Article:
An infection in the outer ear and ear canal is called otitis externa.
Ear infection causes vary, but one known factor is genetics, as ear infections tend to run in families. Additional causes for otitis (a general term for infection or inflammation of the ear) vary depending on whether they occur in the outer ear or the middle ear.
Though adults may suffer from ear infection, it occurs more frequently in young children. According to the National Institute on Deafness and Other Communication Disorders, 75 percent of children will have at least one ear infection by the time they are three years of age.
According to the University of Maryland Medical Center, a middle ear infection, or otitis media, is the most common type of ear infection. Acute otitis media (AOM) is caused by viral or bacterial infections that spread to the middle ear, where the ear lining becomes swollen and fluid is trapped behind the eardrum. AOM may occur in an individual who is already suffering from a cold. As AOM progresses, mucus will drain from the ear. If it remains trapped in the ear after the infection is over, however, the ear may have difficulty fighting off new infections. Thus, a previous case of middle ear infection may make an individual more susceptible to infection in the future.
According to the American Academy of Pediatrics, ear infection is the second most common illness in children, preceded by the common cold. A childs less-developed immune system, which has more difficulty fighting infections, increases a childs likelihood of getting a middle ear infection.
The Eustachian tube, the small passageway connecting the middle ear to the upper part of the throat, is shorter and narrower in a child, making it more easily blocked and, therefore, more prone to infection.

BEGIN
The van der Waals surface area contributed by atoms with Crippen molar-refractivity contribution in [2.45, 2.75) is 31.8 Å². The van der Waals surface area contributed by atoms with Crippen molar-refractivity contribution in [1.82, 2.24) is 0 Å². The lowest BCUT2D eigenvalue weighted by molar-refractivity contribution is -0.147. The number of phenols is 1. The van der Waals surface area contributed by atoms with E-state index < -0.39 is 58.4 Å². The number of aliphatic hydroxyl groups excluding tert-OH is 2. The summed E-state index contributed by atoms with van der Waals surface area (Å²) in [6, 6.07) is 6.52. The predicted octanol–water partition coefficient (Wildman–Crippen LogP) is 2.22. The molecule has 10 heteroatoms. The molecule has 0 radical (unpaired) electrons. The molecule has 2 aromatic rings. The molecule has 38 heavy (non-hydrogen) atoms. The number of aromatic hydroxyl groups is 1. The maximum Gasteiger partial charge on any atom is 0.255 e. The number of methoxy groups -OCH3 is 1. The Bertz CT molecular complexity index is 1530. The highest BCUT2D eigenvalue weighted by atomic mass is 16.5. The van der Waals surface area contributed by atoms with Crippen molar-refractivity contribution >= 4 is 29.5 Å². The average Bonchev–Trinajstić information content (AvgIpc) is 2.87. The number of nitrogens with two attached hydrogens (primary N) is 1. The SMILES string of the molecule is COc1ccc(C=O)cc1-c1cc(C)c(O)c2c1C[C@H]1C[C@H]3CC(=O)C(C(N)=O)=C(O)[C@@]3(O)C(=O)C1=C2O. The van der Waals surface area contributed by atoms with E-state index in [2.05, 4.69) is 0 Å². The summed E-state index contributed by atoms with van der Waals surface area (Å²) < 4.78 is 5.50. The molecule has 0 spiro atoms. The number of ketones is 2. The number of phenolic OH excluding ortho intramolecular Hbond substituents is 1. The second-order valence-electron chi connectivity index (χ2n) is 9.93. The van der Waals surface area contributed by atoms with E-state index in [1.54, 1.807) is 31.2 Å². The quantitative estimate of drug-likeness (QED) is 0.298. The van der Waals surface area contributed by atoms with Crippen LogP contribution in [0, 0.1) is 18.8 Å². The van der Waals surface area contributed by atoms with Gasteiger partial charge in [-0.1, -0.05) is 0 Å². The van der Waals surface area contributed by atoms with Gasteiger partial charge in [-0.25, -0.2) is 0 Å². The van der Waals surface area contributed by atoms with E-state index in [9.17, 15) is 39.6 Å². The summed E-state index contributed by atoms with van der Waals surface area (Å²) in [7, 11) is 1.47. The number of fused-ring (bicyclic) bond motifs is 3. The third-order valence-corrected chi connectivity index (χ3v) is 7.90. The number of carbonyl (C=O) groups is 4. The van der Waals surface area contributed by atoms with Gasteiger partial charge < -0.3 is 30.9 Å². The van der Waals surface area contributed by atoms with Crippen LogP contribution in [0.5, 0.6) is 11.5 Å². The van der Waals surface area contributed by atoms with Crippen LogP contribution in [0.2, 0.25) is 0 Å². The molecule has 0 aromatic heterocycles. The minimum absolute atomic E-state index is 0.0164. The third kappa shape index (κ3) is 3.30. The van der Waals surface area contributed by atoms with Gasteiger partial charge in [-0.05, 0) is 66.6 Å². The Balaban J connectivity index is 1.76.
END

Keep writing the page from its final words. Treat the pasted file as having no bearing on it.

As well, the adenoids in a child are larger than in an adult, and this makes them more vulnerable to inner ear infection. The larger-sized adenoids can more likely interfere with the Eustachian tube opening and more likely become infected. An infection of the adenoids may then spread to the Eustachian tubes.
An infection in the outer ear and ear canal, which is called otitis externa or swimmers ear, occurs when the defenses in the ear canal have broken down, giving water-loving bacteria, or occasionally fungi, easier access. The ear canals defenses may be lowered by excess moisture in the ear as a result of swimming, humid weather or water from another source that gets trapped in the ear. Swimming in dirty water can also cause ear infection.
Another cause of an outer ear infection is scratching inside the ear, usually from an object stuck in the ear. For example, an individual trying to clean wax from the ear canal with a cotton swab or other small object may inadvertently irritate or damage the ear, leading to the development of an infection in the ear canal.
Additionally, individuals who are sensitive to hair products or jewelry may develop a rash that leads to an outer ear infection. Occasionally, swimmers ear is associated with a middle ear infection, dry skin, eczema or colds. When these conditions lead to moisture in the ear, the ear canal may be more prone to infection.